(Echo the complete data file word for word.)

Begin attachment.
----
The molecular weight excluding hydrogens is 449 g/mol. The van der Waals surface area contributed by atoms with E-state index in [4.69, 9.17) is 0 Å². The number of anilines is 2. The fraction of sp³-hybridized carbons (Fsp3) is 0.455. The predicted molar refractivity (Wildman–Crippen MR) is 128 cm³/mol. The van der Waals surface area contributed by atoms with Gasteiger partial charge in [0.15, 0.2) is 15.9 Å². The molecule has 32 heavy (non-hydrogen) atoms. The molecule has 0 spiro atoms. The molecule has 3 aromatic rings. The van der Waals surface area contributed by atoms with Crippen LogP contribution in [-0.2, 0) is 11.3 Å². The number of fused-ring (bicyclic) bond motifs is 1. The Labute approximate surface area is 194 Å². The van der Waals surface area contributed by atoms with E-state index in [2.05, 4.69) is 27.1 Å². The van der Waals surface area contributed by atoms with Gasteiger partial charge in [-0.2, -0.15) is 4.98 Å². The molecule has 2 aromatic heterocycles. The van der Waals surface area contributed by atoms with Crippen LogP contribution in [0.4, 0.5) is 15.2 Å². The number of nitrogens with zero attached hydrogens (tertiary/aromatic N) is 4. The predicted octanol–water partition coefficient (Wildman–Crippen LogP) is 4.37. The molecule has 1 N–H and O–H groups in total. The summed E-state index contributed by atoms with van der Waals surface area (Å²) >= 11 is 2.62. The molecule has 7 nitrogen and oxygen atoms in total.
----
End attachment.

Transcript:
The molecular weight excluding hydrogens is 449 g/mol. The van der Waals surface area contributed by atoms with E-state index in [4.69, 9.17) is 0 Å². The number of anilines is 2. The fraction of sp³-hybridized carbons (Fsp3) is 0.455. The predicted molar refractivity (Wildman–Crippen MR) is 128 cm³/mol. The van der Waals surface area contributed by atoms with Gasteiger partial charge in [0.15, 0.2) is 15.9 Å². The molecule has 32 heavy (non-hydrogen) atoms. The molecule has 0 spiro atoms. The molecule has 3 aromatic rings. The van der Waals surface area contributed by atoms with Crippen LogP contribution in [-0.2, 0) is 11.3 Å². The number of fused-ring (bicyclic) bond motifs is 1. The Labute approximate surface area is 194 Å². The van der Waals surface area contributed by atoms with E-state index in [2.05, 4.69) is 27.1 Å². The van der Waals surface area contributed by atoms with Gasteiger partial charge in [-0.2, -0.15) is 4.98 Å². The molecule has 2 aromatic heterocycles. The van der Waals surface area contributed by atoms with Crippen LogP contribution in [0.4, 0.5) is 15.2 Å². The number of nitrogens with zero attached hydrogens (tertiary/aromatic N) is 4. The predicted octanol–water partition coefficient (Wildman–Crippen LogP) is 4.37. The molecule has 1 N–H and O–H groups in total. The summed E-state index contributed by atoms with van der Waals surface area (Å²) >= 11 is 2.62. The molecule has 7 nitrogen and oxygen atoms in total.